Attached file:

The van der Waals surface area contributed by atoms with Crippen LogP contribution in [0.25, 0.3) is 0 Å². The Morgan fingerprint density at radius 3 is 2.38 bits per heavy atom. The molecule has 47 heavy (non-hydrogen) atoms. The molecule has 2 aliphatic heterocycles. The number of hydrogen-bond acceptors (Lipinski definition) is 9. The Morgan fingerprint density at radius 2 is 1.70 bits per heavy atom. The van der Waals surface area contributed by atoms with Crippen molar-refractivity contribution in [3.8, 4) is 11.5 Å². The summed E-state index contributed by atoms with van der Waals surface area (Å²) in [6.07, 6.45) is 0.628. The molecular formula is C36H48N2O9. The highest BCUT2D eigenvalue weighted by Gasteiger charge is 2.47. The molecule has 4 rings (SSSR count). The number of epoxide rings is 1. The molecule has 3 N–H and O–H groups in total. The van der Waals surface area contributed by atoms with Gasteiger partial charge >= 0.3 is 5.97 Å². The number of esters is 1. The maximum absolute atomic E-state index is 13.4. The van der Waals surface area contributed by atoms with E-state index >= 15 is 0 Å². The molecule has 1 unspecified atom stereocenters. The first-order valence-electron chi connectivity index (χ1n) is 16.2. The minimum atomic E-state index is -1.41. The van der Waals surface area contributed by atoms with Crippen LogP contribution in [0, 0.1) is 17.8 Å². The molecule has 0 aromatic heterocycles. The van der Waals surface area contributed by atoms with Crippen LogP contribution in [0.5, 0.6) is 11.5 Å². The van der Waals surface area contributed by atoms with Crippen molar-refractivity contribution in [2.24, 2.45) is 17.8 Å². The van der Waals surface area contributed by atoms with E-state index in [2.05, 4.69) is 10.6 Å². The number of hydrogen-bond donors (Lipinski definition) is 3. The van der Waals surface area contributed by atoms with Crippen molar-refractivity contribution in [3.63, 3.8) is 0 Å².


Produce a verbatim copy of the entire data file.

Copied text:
The van der Waals surface area contributed by atoms with Crippen LogP contribution in [0.25, 0.3) is 0 Å². The Morgan fingerprint density at radius 3 is 2.38 bits per heavy atom. The molecule has 47 heavy (non-hydrogen) atoms. The molecule has 2 aliphatic heterocycles. The number of hydrogen-bond acceptors (Lipinski definition) is 9. The Morgan fingerprint density at radius 2 is 1.70 bits per heavy atom. The van der Waals surface area contributed by atoms with Crippen molar-refractivity contribution in [3.8, 4) is 11.5 Å². The summed E-state index contributed by atoms with van der Waals surface area (Å²) in [6.07, 6.45) is 0.628. The molecular formula is C36H48N2O9. The highest BCUT2D eigenvalue weighted by Gasteiger charge is 2.47. The molecule has 4 rings (SSSR count). The number of epoxide rings is 1. The molecule has 3 N–H and O–H groups in total. The van der Waals surface area contributed by atoms with Gasteiger partial charge >= 0.3 is 5.97 Å². The number of esters is 1. The maximum absolute atomic E-state index is 13.4. The van der Waals surface area contributed by atoms with E-state index >= 15 is 0 Å². The molecule has 1 unspecified atom stereocenters. The first-order valence-electron chi connectivity index (χ1n) is 16.2. The minimum atomic E-state index is -1.41. The van der Waals surface area contributed by atoms with Crippen LogP contribution in [0, 0.1) is 17.8 Å². The molecule has 0 aromatic heterocycles. The van der Waals surface area contributed by atoms with Crippen LogP contribution in [0.5, 0.6) is 11.5 Å². The van der Waals surface area contributed by atoms with Crippen molar-refractivity contribution in [2.24, 2.45) is 17.8 Å². The van der Waals surface area contributed by atoms with E-state index in [2.05, 4.69) is 10.6 Å². The number of hydrogen-bond donors (Lipinski definition) is 3. The van der Waals surface area contributed by atoms with Crippen molar-refractivity contribution in [3.63, 3.8) is 0 Å².